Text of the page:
Here's how it works: 
As the balloon rises through the atmosphere, radiosonde sensors measure and transmit profiles of air pressure, temperature and relative humidity from the Earth’s surface to about 20 miles high in the sky. While in flight, radiosonde sensors also obtain data for wind direction and speed. Radiosonde data are received by a ground-tracking receiver, which processes it for transmission to weather forecasters and other data users. This information is a primary source of upper-air data for weather prediction models.
From the NOAA website

According to NOAA, the National Weather Service recovers less than 20 percent of the 75,000 radiosondes released each year. We wish we could have helped them out, but the data box was missing on this one.

Friday, December 5, 2014

Photo Finish

It came down to a photo finish. In this case, my photo, Blizzard Baby, earned second-place honors in the Faces of Agriculture division of the 2014 Kansas Farm Bureau annual photo contest.

There's prize money involved, which is definitely nice. But, more importantly to me, it recognizes my work. I spend a lot of time photographing life on our South Central Kansas farm. I share photos and information about our farming and animal husbandry practices on the blog, which I've been doing since January 2010.

But, as I often say, I'm no Pioneer Woman when it comes to blog followers or commenters. And that can get discouraging.

It doesn't take long for a blogger who is denigrating wheat producers' use of herbicides to have an army of people commenting on how farmers are too stupid to realize that big ag companies are brainwashing all of us. There's many a blogger or YouTube activist who wants us to keep cattle roaming pastures all year. (Never mind that there's no pasture for cattle to eat in much of the Plains during the winter months. Let's not let facts get in the way of a good rant.)

So, when my work is recognized, it does feel good. I enter the Farm Bureau contest every year. In 2008, I got a second-place trophy for this photo I took on the first sunrise after the massive December 2007 ice storm that knocked out our power for 12 days. But I hadn't had a winner since then.
There were three categories for the Kansas Farm Bureau contest this year. My other photos didn't place.

This one was entered in the Uh Oh Monday category. As I said on my entry, this calf decided to test the theory that the grass was greener on the other side of the fence, while the farmer objected to the experiment.
I entered a sunset photo of the Zenith branch of the Kanza Co-op in the Seasons of Agriculture category.
It's always hard for me to figure out which of the thousands of photos I take each year to enter. (What else is new? I've been having these butterfly-inducing dilemmas since I started entering things in the county 4-H fair or singing at music contests as a kid.)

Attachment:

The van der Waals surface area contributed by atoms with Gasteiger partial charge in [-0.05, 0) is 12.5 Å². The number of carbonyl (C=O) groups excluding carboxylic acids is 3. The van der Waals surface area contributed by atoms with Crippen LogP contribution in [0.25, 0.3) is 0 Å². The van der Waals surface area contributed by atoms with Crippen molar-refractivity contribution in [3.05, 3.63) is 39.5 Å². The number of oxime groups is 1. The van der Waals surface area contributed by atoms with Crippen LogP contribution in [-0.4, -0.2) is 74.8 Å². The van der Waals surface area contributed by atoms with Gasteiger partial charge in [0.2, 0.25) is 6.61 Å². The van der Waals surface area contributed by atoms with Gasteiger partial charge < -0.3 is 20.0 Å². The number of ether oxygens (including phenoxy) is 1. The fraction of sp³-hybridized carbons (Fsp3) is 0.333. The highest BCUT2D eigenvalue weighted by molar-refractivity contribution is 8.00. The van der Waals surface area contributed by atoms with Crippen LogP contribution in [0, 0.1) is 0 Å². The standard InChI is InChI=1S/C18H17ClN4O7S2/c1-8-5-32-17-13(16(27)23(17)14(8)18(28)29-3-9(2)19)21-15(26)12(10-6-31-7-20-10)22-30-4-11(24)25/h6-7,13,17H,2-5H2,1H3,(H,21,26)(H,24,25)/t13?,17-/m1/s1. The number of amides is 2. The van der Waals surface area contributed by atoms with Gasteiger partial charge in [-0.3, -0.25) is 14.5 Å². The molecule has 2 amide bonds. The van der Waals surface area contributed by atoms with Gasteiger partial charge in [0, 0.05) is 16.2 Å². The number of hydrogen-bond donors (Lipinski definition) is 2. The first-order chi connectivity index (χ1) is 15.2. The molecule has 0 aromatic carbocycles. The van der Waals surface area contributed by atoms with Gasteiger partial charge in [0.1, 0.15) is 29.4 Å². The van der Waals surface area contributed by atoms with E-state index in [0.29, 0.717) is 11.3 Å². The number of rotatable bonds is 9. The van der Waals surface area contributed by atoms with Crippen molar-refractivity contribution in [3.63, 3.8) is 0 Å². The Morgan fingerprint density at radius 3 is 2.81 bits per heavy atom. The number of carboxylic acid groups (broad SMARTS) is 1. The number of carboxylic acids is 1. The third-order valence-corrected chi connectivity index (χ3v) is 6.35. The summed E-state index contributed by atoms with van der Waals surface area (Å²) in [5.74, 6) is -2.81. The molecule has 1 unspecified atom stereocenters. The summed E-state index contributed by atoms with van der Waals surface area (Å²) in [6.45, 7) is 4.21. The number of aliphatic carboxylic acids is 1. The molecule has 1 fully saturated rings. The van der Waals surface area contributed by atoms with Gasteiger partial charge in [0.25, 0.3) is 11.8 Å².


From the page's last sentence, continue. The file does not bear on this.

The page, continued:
To see the prize-winning photos from other Kansas photographers, click on this link to the Kansas Farm Bureau. Thanks Kansas Farm Bureau!

Thursday, December 4, 2014

Outtakes for Christmas?

The photo Christmas card is a tradition at our house. Actually, it's part of a much longer tradition. My parents have been sending photo Christmas cards since I was the first star of the show back in 1957. However, by the time 1958 rolled around, I was already sharing space with my sister, Lisa, on the annual missive from Bob and Janis.

It was only natural, I suppose, that we continued the tradition with our own children. Back when Jill and Brent were little, this annual attempt was captured on film. And you weren't sure what you'd gotten until the film was developed. I have rolls and rolls of film chronicling the misadventures of getting two little kids to look their best in the same frame.
This was the photo we ended up choosing in 1988, Brent's first appearance on the card. Jill would have been 3 years and 3 months, and Brent was 7 months.
Here is another of our many attempts in 1988. 
I guess I had amnesia regarding the number of photos you take to get one photo that's Christmas card worthy. But it all came back to me as we tried to get a Christmas card photo of our granddaughters.
At least it's digital now and you can delete them off the memory card at will. Kinley, who will be 3 later this month, is at that cheesy fake smile stage unless you capture her in action.
Brooke, who is 3 months old today, will smile, but usually it's more fleeting than the camera shutter can record.
There's a reason I'm not a professional photographer. I can usually capture a pretty sunset, but portraiture is another thing all together. (And, by the way, do you think Kinley looks just a little bit like her Mommy?)
We attempted photos on Thanksgiving Day, which we spent here with some of the Moore side of the family. We tried again on Friday, when we celebrated a joint Thanksgiving/early Christmas with Randy's sister, Kathy, and her family.
I tried in Topeka when we kept the girls a couple of days earlier this week.

I haven't started putting the cards together yet. Outtakes for Christmas anyone?

Wednesday, November 26, 2014

Father, We Thank Thee

  Father, We Thank Thee
Words by Ralph Waldo Emerson
Photos by me

For flowers that bloom about our feet,
Father, we thank Thee.
For tender grass so fresh and sweet,
Father, we thank Thee.
 For the song of bird and hum of bee,
For all things fair we hear or see,
Father in heaven, we thank Thee.
For blue of stream and blue of sky,
Father, we thank Thee.
For pleasant shade of branches high,
Father, we thank Thee.
For fragrant air and cooling breeze,
For beauty of the blooming trees,
Father in heaven, we thank Thee.
For this new morning with its light, 
Father, we thank Thee,
For rest and shelter of the night,
Father we thank Thee.
For health and food, for love and friends
For everything Thy goodness sends
Father in heaven, we thank Thee.
This is a rerun from an earlier post. But, on this Thanksgiving Eve, as I prepare to host Thanksgiving on Thursday and a Thanksgiving/Christmas gathering on Friday, I thought it was appropriate to share again.
I'll be away from the blog for a few days. Happy Thanksgiving to you and yours!